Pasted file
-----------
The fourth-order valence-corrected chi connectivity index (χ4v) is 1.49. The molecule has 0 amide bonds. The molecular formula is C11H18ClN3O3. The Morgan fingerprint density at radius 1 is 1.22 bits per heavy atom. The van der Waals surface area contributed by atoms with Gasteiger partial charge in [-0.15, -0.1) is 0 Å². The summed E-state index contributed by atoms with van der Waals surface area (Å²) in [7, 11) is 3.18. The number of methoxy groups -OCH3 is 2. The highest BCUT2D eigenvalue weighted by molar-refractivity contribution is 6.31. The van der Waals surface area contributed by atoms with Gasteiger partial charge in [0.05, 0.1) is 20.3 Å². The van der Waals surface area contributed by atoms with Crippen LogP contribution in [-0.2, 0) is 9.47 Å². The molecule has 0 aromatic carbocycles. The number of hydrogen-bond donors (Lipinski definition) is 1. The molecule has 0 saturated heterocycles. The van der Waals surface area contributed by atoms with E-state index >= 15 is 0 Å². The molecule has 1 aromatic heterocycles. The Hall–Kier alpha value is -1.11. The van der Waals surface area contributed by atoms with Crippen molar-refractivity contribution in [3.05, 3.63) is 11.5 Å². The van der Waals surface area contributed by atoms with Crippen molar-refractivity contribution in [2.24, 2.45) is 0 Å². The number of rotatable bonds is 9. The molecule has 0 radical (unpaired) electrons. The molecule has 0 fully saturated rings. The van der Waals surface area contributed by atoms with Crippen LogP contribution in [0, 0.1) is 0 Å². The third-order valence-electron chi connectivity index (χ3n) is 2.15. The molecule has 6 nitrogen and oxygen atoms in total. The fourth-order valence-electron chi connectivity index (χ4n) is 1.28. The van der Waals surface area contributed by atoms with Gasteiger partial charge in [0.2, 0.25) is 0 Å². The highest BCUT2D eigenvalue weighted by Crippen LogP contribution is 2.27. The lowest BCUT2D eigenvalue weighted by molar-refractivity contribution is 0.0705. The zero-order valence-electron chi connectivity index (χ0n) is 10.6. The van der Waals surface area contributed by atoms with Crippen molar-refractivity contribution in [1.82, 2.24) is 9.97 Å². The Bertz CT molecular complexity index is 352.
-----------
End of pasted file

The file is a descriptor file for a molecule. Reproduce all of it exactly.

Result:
The fourth-order valence-corrected chi connectivity index (χ4v) is 1.49. The molecule has 0 amide bonds. The molecular formula is C11H18ClN3O3. The Morgan fingerprint density at radius 1 is 1.22 bits per heavy atom. The van der Waals surface area contributed by atoms with Gasteiger partial charge in [-0.15, -0.1) is 0 Å². The summed E-state index contributed by atoms with van der Waals surface area (Å²) in [7, 11) is 3.18. The number of methoxy groups -OCH3 is 2. The highest BCUT2D eigenvalue weighted by molar-refractivity contribution is 6.31. The van der Waals surface area contributed by atoms with Gasteiger partial charge in [0.05, 0.1) is 20.3 Å². The van der Waals surface area contributed by atoms with Crippen LogP contribution in [-0.2, 0) is 9.47 Å². The molecule has 0 aromatic carbocycles. The number of hydrogen-bond donors (Lipinski definition) is 1. The molecule has 0 saturated heterocycles. The van der Waals surface area contributed by atoms with E-state index >= 15 is 0 Å². The molecule has 1 aromatic heterocycles. The Hall–Kier alpha value is -1.11. The van der Waals surface area contributed by atoms with Crippen molar-refractivity contribution in [3.05, 3.63) is 11.5 Å². The van der Waals surface area contributed by atoms with Crippen molar-refractivity contribution in [2.24, 2.45) is 0 Å². The number of rotatable bonds is 9. The molecule has 0 radical (unpaired) electrons. The molecule has 0 fully saturated rings. The van der Waals surface area contributed by atoms with Crippen LogP contribution in [0, 0.1) is 0 Å². The third-order valence-electron chi connectivity index (χ3n) is 2.15. The molecule has 6 nitrogen and oxygen atoms in total. The fourth-order valence-electron chi connectivity index (χ4n) is 1.28. The van der Waals surface area contributed by atoms with Gasteiger partial charge in [0.2, 0.25) is 0 Å². The highest BCUT2D eigenvalue weighted by Crippen LogP contribution is 2.27. The lowest BCUT2D eigenvalue weighted by molar-refractivity contribution is 0.0705. The zero-order valence-electron chi connectivity index (χ0n) is 10.6. The van der Waals surface area contributed by atoms with Crippen molar-refractivity contribution in [1.82, 2.24) is 9.97 Å². The Bertz CT molecular complexity index is 352.